‘Contagious pessimism’ hitting recovery, warns Bank of England economist

‘Contagious pessimism’ hitting recovery, warns Bank of England economist

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World is slowly emerging from the pandemic

Andy Haldane, the Bank of England’s chief economist, warned on Wednesday that “contagious pessimism” in the UK was undermining the economic recovery, as the Office for National Statistics revised its estimate of the depth of the recession in the second quarter.

Official figures now show that the economy contracted 19.8 per cent in the second quarter compared with the previous three months, marginally better than the first estimate of a 20.4 per cent decline.

Britain’s chances of a robust recovery after the pandemic have been dented by a much more severe deterioration in business investment over the past six months than in other countries. Companies slashed capital investment spending in the second quarter, according to official figures.

More broadly, the world is slowly emerging from the pandemic that has resulted in the most severe global economic contraction since at least the 1930s.

Where lockdowns have eased and the virus is under control, economic activity is starting to recover, but because there is a lag of weeks to months between when official economic data are produced and the period of time they cover, they are out of date before they are published.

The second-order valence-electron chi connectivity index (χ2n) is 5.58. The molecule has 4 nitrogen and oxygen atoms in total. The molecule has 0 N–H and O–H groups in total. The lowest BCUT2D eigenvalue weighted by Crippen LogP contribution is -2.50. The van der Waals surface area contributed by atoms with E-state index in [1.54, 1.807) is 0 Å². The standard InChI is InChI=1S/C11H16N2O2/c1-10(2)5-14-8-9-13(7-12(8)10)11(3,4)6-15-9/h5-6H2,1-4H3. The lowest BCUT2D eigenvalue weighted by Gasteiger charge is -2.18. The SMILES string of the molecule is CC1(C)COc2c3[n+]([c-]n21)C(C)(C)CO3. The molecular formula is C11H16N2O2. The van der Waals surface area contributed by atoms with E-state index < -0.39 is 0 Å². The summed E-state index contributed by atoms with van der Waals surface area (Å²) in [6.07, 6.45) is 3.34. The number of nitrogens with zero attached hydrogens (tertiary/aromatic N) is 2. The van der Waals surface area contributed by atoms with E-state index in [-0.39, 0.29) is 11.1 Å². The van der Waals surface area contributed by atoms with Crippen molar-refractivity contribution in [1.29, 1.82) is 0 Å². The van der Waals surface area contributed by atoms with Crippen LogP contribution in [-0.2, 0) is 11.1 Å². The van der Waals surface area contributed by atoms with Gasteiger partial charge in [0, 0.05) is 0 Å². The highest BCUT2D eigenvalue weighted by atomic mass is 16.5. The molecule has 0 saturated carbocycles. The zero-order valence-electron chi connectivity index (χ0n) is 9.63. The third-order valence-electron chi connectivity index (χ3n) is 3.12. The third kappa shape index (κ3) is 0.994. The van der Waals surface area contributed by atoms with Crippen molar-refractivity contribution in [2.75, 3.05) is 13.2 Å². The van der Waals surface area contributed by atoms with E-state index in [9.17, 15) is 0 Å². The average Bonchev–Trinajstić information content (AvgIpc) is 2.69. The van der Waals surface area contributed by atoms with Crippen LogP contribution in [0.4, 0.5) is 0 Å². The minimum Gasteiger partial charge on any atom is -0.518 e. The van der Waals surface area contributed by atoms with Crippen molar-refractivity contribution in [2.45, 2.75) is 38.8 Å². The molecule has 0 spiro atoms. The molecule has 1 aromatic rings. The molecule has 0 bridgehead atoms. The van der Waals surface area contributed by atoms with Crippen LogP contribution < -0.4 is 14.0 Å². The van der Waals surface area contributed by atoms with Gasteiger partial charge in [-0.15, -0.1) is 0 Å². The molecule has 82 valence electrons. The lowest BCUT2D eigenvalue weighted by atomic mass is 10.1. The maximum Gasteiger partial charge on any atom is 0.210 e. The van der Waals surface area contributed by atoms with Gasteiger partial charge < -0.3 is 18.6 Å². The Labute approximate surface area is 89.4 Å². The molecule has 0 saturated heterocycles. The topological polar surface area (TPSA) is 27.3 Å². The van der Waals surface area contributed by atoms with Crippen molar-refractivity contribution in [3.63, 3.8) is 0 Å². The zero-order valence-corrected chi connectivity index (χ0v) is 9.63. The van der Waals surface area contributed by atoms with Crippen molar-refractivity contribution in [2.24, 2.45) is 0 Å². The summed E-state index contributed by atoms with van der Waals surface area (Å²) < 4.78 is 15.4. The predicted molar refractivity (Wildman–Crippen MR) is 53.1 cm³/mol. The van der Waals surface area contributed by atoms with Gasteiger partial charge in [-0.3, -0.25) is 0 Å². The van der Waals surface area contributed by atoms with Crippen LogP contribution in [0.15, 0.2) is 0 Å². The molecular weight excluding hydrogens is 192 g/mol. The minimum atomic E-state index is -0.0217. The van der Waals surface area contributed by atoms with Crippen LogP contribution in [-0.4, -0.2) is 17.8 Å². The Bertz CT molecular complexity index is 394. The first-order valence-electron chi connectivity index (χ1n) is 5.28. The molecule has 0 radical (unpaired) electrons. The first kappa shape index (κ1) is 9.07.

Alternative indicators such as job postings data from Indeed.com suggest that a labour market recovery has barely started. Google Mobility data, which track footfall traffic as a proxy for consumer spending, show that people have returned to spending venues, but with large variations between countries.

Follow our all economic recovery tracker data here:

Markets

US stocks rallied on the final morning of a choppy month, with investors remaining wary of heightened volatility on the world’s main equity markets ahead of the November presidential election. The tech-focused Nasdaq index climbed 1.5 per cent in the first hour of trade, with the broad-based S&P 500 up 1.1 per cent.

Column chart of Change in renminbi's dollar value (%) showing China's currency on track for best quarter since financial crisis

The renminbi is set to notch its best quarter since the global financial crisis, helped by a sell-off in the dollar and bets from traders that the worst of the tit-for-tat tariffs between Washington and Beijing have passed. China posted a current account surplus of $110bn in the second quarter, and portfolio inflows topped $42bn as foreign investors snapped up renminbi-denominated stocks and bonds.

A dramatic gap has opened in how banks and the bond market perceive the health of corporate America, with banks setting aside billions against bad loans even while bond prices suggest a dramatic recuperation from the Covid-19 shock. US banks’ loan loss reserves have risen by $110bn since the crisis began, and are now equivalent to 2.2 per cent of their loan portfolios, the highest level since after the financial crisis in 2012. 

Business

Royal Dutch Shell plans to cut up to 9,000 jobs as the pandemic accelerates a restructuring at the oil and gas producer while it shifts to an era of cleaner fuels. Ben van Beurden, chief executive, said on Wednesday that making Shell, which had 83,000 employees at the end of last year, a simpler organisation was expected to reduce annual costs by as much as $2.5bn by 2022.